Sunday, March 9, 2008

Dream On

Fresh from winning three primaries last Tuesday, the Clinton campaign camp is starting to talk about putting together a "Dream Ticket" for the presidency with Clinton (of course) on the top and Obama as the VP. The idea certainly has some appeal (order notwithstanding). First, it would spare Democrats the agony of having to choose between two well-qualified and historic candidates. Also, as the Clintons are saying, the Dream Ticket would provide the kind of balance rarely achieved in politics. You'd have experience and change. Urban and rural. Masters degrees and GEDs. Chardonnay drinkers and beer drinkers. It would lead to a Democratic landslide that hasn't been seen since FDR. There would even be a rainbow over the White House for the next eight years.

Dream ticket? Dream on.

Never mind that it's a tenuous proposition at best that Clinton is going to be the one choosing a vice presidential candidate. I just don't see this dream coming true.

Despite the signals Clinton is putting out right now, it's hard to imagine her actually putting Obama as the VP on the same ticket as her. Despite her numerous strengths as a candidate and a potential president, Hillary lacks the star power that Obama has. She would be continually outshined by her number 2. That alone makes the choice unlikely. Furthermore, the traditional role of the vice president during a campaign is the attack dog, the one who does the dirty work for the presidential contender can maintain clean hands. Of the two of them, does Obama seem the likely candidate for this job?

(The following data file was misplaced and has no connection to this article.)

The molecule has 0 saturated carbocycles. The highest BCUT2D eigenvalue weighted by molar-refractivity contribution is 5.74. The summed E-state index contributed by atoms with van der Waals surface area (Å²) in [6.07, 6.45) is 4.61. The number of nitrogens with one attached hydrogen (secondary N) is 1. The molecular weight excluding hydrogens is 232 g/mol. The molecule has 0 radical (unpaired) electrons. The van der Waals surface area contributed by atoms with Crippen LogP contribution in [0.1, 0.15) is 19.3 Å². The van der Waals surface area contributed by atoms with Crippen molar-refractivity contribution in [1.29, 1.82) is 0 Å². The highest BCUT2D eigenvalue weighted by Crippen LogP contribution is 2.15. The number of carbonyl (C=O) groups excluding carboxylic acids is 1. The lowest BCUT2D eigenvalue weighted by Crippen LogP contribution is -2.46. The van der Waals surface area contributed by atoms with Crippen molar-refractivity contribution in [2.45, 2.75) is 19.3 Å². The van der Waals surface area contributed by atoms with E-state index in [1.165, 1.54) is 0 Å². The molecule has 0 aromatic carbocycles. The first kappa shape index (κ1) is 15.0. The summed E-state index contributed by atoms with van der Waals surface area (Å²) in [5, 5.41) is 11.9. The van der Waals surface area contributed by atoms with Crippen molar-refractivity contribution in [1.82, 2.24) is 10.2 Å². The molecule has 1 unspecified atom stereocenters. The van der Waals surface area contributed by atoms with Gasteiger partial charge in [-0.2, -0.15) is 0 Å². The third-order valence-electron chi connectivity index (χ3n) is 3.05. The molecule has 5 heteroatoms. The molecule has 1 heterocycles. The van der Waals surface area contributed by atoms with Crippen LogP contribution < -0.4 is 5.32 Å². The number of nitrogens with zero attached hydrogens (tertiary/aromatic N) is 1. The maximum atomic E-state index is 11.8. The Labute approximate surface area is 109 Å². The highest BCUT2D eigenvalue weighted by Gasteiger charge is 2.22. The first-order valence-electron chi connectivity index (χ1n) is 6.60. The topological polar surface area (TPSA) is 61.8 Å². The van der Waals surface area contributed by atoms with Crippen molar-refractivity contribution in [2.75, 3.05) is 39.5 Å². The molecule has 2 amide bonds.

So what about the other way? Given Obama's delegate lead, does he pick Hillary to even out the ticket, add some experience to the campaign, and get a real fighter on his side?

This may be more likely, but I still wouldn't put any money on it. First, where does Bill Clinton fit into this picture? Obama would run the risk not of being upstaged by his VP, but of being upstaged by his VP's husband. Not a great position to be in. Second, after decrying the standard politics of division, could he really pick the one person left in the campaign who is pretty much guaranteed to deepen those divisions as his running mate?

The Dream Ticket idea is like something out of a political fantasy. Unfortunately, it's likely to stay there.

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